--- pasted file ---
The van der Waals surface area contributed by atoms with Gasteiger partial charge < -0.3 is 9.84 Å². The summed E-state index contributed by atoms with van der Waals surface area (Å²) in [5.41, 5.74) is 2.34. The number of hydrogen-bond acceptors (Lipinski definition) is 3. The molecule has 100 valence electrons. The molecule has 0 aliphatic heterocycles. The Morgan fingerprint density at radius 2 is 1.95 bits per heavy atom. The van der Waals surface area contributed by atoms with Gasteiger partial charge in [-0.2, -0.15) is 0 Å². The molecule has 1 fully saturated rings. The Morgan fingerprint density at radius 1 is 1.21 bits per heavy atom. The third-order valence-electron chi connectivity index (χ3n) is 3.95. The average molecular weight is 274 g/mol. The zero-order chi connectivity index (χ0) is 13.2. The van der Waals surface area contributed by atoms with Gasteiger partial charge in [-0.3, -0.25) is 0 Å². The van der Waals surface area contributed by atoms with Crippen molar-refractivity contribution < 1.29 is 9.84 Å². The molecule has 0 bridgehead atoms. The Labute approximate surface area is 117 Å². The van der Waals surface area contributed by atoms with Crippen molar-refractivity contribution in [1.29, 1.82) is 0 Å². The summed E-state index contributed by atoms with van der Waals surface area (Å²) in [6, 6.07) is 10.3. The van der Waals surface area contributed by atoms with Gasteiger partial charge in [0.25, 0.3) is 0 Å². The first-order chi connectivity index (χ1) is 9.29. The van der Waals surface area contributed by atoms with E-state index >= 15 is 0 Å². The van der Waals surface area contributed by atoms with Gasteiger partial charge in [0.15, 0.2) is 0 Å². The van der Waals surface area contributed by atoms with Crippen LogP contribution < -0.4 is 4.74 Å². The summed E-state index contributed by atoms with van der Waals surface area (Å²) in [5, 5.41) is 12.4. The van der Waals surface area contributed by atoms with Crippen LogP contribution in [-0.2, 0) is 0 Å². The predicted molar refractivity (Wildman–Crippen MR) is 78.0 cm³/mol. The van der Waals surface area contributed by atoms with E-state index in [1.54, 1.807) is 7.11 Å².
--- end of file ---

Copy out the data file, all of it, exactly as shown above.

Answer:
The van der Waals surface area contributed by atoms with Gasteiger partial charge < -0.3 is 9.84 Å². The summed E-state index contributed by atoms with van der Waals surface area (Å²) in [5.41, 5.74) is 2.34. The number of hydrogen-bond acceptors (Lipinski definition) is 3. The molecule has 100 valence electrons. The molecule has 0 aliphatic heterocycles. The Morgan fingerprint density at radius 2 is 1.95 bits per heavy atom. The van der Waals surface area contributed by atoms with Gasteiger partial charge in [-0.2, -0.15) is 0 Å². The molecule has 1 fully saturated rings. The Morgan fingerprint density at radius 1 is 1.21 bits per heavy atom. The third-order valence-electron chi connectivity index (χ3n) is 3.95. The average molecular weight is 274 g/mol. The zero-order chi connectivity index (χ0) is 13.2. The van der Waals surface area contributed by atoms with Gasteiger partial charge in [-0.3, -0.25) is 0 Å². The van der Waals surface area contributed by atoms with Crippen molar-refractivity contribution < 1.29 is 9.84 Å². The molecule has 0 bridgehead atoms. The Labute approximate surface area is 117 Å². The van der Waals surface area contributed by atoms with Crippen molar-refractivity contribution in [1.29, 1.82) is 0 Å². The summed E-state index contributed by atoms with van der Waals surface area (Å²) in [6, 6.07) is 10.3. The van der Waals surface area contributed by atoms with Gasteiger partial charge in [0.25, 0.3) is 0 Å². The first-order chi connectivity index (χ1) is 9.29. The van der Waals surface area contributed by atoms with E-state index >= 15 is 0 Å². The van der Waals surface area contributed by atoms with Gasteiger partial charge in [0.15, 0.2) is 0 Å². The van der Waals surface area contributed by atoms with Crippen LogP contribution < -0.4 is 4.74 Å². The summed E-state index contributed by atoms with van der Waals surface area (Å²) in [5, 5.41) is 12.4. The van der Waals surface area contributed by atoms with Crippen LogP contribution in [-0.2, 0) is 0 Å². The predicted molar refractivity (Wildman–Crippen MR) is 78.0 cm³/mol. The van der Waals surface area contributed by atoms with E-state index in [1.54, 1.807) is 7.11 Å².